He echoes other CIOs who say today's architects don't seem to get it when it comes to network closets and data center requirements for power and cooling. Most CIOs understand that even though computers are getting smaller, that fact is counteracted by the demand for more technology and applications. The truth is that even as computers get smaller, they still have the same or comparable power and cooling requirements. “Anybody going down this path has to be able to figure that out in advance, because once the facility is built, you're stuck,” says Dykehouse.

Koehler says the disconnect between designers and CIOs is real. “I see it all the time,” he says. “Architects and engineers have been in the business for a long time, and it's hard for these folks to recognize how much of a change there is from a technology perspective, and how that changes a building and how it operates.”

Lindsey jarrell

Lindsey Jarrell

Often, these changes can be substantial. At St. Vincent's, for example, drop-down computers will allow patients to access the Internet, send e-mails, watch TV or movies, raise and lower the blinds and lighting, and call the nurse — all from a single device. In addition, nurses will use the same computer for documentation. St. Vincent's is also in the process of getting its first EMR installed in the new building (as of publication, the vendor has not been finalized).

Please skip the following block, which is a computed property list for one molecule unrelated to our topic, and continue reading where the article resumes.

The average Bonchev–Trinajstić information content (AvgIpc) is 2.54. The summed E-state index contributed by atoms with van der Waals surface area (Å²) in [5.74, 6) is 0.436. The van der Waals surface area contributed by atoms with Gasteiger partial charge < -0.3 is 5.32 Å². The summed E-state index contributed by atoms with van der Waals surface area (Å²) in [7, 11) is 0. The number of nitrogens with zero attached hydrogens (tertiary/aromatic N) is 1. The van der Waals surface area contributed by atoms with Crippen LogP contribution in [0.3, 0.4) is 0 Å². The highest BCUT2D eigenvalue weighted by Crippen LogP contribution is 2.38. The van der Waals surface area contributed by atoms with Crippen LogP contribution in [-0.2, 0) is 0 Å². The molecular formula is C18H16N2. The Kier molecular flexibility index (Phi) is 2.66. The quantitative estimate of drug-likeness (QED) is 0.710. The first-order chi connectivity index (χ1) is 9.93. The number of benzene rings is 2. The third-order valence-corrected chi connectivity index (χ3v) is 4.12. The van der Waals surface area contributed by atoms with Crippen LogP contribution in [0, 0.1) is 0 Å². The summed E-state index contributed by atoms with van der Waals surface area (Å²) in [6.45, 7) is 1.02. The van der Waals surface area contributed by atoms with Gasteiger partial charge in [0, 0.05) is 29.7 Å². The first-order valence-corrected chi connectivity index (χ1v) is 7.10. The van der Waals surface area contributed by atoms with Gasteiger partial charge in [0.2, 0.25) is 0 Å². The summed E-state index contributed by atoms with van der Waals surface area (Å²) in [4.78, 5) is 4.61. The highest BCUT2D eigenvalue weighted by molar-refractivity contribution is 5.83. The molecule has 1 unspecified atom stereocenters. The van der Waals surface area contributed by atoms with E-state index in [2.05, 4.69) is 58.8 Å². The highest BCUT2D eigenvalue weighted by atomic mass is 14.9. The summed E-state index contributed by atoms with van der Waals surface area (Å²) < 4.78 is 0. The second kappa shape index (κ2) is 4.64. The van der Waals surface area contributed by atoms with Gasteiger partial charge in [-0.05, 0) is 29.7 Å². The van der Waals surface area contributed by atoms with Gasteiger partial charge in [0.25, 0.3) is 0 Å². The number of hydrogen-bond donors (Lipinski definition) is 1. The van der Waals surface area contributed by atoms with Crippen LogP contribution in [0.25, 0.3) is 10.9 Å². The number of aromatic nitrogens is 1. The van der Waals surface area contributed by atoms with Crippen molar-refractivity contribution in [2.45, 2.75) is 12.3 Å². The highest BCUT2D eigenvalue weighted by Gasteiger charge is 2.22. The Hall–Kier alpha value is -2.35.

To generate enterprise support for IT in the new hospital, McDaniel has built a demonstration suite in the old facility that's entirely digital and paperless. “We really designed it to allow people to envision what it would be like to work in that kind of setting,” he says. “The users are starting, in their minds, to change their process and to think about how patient flow would be in a digital facility.”

At North Memorial, a two-hospital system in Robbinsdale, Minn., CIO Pat Taffe also built a demonstration unit for his new 90-bed Maple Grove Hospital — in a warehouse.

“A lot of it had to do with the placement of the devices,” he says. Over the course of a few months, staff from almost every department in the hospital, including physicians, clinical staff, maintenance, and environmental services came through the demonstration unit, and Taffe made tweaks based on their feedback.

“We raised the workstations by two inches one week, then lowered them for the next, trying to get the optimal height.” He also trialed bedside and computer monitors on both sides of the bed. “There was a lot of work that went into trying to make sure that the technology we put there would not only do the job, but that it was positioned so doctors, nurses, and staff could do their jobs too.”